A Sri Lankan-American employed for more than a decade is suing the City University of New York for $8 million on grounds of discrimination based on race and age, which has taken an emotional and psychological toll. He says he has been given nothing to do while newcomers have allegedly bypassed him and been given new positions.
Harendra “Harold” Sirisena, former bursar of New York City College of Technology, currently an administrator at CUNY, who continues to receive more than $100,000 a year, says he has “nothing to do” and his work has been reduced year after year, the New York Post reported Dec. 16.
Sirisena says over the last 14 years, his responsibilities have been cut down for no apparent reason, according to the news report. The 72 year old man told the Post he comes to work only to sit idel from 7 am to 3 pm. To while away the time, Sirisena said he listens to music, watches games online and even nods off sometimes.
Last year the Post reported his story where Sirisena said his only task in 2016 had been to put names on form letters, and he had nothing to do for 86 percent of the time; Ironically, after his story went public, Sirisena was given a raise but even lesser work that before, the Post said.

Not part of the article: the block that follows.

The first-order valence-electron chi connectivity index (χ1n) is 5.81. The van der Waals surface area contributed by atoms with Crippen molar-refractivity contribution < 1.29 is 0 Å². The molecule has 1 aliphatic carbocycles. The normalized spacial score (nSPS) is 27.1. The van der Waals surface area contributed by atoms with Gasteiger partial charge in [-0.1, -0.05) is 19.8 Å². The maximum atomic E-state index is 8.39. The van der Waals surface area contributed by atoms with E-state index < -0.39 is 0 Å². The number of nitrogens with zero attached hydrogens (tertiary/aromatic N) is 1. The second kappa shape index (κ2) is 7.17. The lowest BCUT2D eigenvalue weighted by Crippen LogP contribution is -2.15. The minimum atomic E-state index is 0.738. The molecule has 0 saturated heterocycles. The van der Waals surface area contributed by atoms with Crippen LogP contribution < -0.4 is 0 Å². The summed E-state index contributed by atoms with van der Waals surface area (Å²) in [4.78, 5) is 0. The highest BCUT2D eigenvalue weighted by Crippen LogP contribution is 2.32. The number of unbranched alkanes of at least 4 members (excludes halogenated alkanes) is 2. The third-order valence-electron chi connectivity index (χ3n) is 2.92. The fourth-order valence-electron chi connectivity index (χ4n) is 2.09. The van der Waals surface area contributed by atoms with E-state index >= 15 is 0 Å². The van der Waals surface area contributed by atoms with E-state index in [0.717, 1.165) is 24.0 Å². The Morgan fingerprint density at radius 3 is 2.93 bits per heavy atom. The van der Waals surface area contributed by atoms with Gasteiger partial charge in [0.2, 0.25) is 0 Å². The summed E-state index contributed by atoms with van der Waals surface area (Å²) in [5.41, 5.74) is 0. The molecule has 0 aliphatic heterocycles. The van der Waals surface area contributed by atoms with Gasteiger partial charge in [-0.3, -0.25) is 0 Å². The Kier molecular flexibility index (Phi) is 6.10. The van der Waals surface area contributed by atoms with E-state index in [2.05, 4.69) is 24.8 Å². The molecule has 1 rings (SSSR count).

In his lawsuit filed in the Brooklyn federal court, Sirisena asks “What did I do?” the Post reported.
From 1987-1995, Sirisena served as director of the bursar’s office. His work was appreciated as, he says in his lawsuit. Despite that praise, his application for becoming Higher Education Officer was rejected repeatedly, meanwhile, his bursar position was given to someone he claims was an “unqualified office assistant” and again to someone else who had little experience. The Post reported that CUNY claimed the Sri Lankan did not have the computer skills needed for his position, but Sirisena has a certificate in computer programming from NYU, and is a Master of International Affairs from Columbia University.
Over the years, Sirisena has been involved in humanitarian work, sending books for children in Sri Lanka, and assisting with Tsunami relief work in his ancestral homeland.